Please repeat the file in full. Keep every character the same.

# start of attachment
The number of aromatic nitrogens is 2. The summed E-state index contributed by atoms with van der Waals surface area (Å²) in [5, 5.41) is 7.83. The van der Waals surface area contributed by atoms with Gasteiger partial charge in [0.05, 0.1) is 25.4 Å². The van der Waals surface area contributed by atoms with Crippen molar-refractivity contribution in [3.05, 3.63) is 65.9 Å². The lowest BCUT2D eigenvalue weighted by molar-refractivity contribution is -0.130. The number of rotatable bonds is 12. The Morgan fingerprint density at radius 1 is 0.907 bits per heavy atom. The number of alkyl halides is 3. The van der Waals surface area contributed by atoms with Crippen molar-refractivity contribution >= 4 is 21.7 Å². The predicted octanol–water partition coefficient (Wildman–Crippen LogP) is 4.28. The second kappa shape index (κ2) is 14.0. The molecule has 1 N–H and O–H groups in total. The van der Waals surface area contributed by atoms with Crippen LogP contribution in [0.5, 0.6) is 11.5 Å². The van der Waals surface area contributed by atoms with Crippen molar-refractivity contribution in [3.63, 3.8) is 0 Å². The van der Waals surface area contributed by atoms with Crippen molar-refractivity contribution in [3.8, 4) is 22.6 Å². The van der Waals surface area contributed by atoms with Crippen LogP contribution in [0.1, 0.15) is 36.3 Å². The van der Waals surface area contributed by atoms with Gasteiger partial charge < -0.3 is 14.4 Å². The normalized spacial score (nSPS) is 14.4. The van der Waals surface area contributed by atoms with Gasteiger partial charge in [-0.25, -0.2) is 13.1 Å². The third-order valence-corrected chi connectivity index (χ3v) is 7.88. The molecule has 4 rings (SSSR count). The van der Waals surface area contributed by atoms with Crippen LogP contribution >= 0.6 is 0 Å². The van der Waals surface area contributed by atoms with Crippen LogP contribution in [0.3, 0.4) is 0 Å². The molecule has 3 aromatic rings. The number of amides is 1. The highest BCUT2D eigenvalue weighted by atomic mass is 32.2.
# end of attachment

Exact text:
The number of aromatic nitrogens is 2. The summed E-state index contributed by atoms with van der Waals surface area (Å²) in [5, 5.41) is 7.83. The van der Waals surface area contributed by atoms with Gasteiger partial charge in [0.05, 0.1) is 25.4 Å². The van der Waals surface area contributed by atoms with Crippen molar-refractivity contribution in [3.05, 3.63) is 65.9 Å². The lowest BCUT2D eigenvalue weighted by molar-refractivity contribution is -0.130. The number of rotatable bonds is 12. The Morgan fingerprint density at radius 1 is 0.907 bits per heavy atom. The number of alkyl halides is 3. The van der Waals surface area contributed by atoms with Crippen molar-refractivity contribution >= 4 is 21.7 Å². The predicted octanol–water partition coefficient (Wildman–Crippen LogP) is 4.28. The second kappa shape index (κ2) is 14.0. The molecule has 1 N–H and O–H groups in total. The van der Waals surface area contributed by atoms with Crippen LogP contribution in [0.5, 0.6) is 11.5 Å². The van der Waals surface area contributed by atoms with Crippen molar-refractivity contribution in [3.63, 3.8) is 0 Å². The van der Waals surface area contributed by atoms with Crippen molar-refractivity contribution in [3.8, 4) is 22.6 Å². The van der Waals surface area contributed by atoms with Crippen LogP contribution in [0.1, 0.15) is 36.3 Å². The van der Waals surface area contributed by atoms with Gasteiger partial charge < -0.3 is 14.4 Å². The normalized spacial score (nSPS) is 14.4. The van der Waals surface area contributed by atoms with Gasteiger partial charge in [-0.25, -0.2) is 13.1 Å². The third-order valence-corrected chi connectivity index (χ3v) is 7.88. The molecule has 4 rings (SSSR count). The van der Waals surface area contributed by atoms with Crippen LogP contribution >= 0.6 is 0 Å². The van der Waals surface area contributed by atoms with Crippen LogP contribution in [0.3, 0.4) is 0 Å². The molecule has 3 aromatic rings. The number of amides is 1. The highest BCUT2D eigenvalue weighted by atomic mass is 32.2.